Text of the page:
FDA approval allows many companies to make a ton of money, but the agency has long been hopelessly underfunded. Now, it hopes to put some money toward modernizing the way they operate.
The new initiative, announced in a white paper Wednesday by FDA Commissioner Margaret Hamburg, aims to dedicate $25 million during the next year to modernize its evaluation and approval processes and build partnerships in academia, industry and government.
The effort comes on the heels of a budget request by President Obama to improve what the agency calls regulatory science – “the science of developing new tools, standards and approaches to assess the safety, efficacy, quality and performance of FDA-regulated products” – according to the white paper. That $25 million is part of a larger $4 billion budget increase for the agency that Congress has yet to approve.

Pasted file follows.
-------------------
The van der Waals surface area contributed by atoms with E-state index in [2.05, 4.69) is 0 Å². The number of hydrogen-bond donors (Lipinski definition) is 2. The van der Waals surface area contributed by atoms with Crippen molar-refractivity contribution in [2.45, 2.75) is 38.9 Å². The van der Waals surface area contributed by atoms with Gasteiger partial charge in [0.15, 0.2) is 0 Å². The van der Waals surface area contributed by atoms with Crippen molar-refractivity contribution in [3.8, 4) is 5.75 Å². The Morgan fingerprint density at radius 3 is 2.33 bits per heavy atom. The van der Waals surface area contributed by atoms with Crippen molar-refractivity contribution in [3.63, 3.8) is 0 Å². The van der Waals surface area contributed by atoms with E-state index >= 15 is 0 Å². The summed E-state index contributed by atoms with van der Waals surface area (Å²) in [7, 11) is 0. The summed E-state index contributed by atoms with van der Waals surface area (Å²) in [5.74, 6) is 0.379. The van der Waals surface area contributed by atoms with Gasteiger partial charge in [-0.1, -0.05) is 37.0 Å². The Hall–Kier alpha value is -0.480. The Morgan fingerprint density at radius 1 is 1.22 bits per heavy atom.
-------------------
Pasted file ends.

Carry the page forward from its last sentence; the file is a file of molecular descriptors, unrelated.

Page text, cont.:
Among the initiatives outlined in the report were a number of programs relating to food safety – a topic on everyone’s mind lately in the wake of a number of high-profile food recalls. The recall of more than 500 million eggs due to salmonella contamination was evidently a wake-up call to the agency, which is tasked with preventing, tracking and responding to outbreaks of food-borne illness. The paper detailed a number of tools it hopes to use for responding to future incidents, including hand-held devices for sampling and analysis, technology to identify sources of outbreaks and ways to monitor antibiotic resistance in food-borne pathogens.
The agency also announced its intention to modernize its methods for safety testing, including reducing its reliance on animal testing. It also presented a number of initiatives specifically related to tobacco regulation, including determining which toxic components are most closely associated with various diseases known to be connected to tobacco products.
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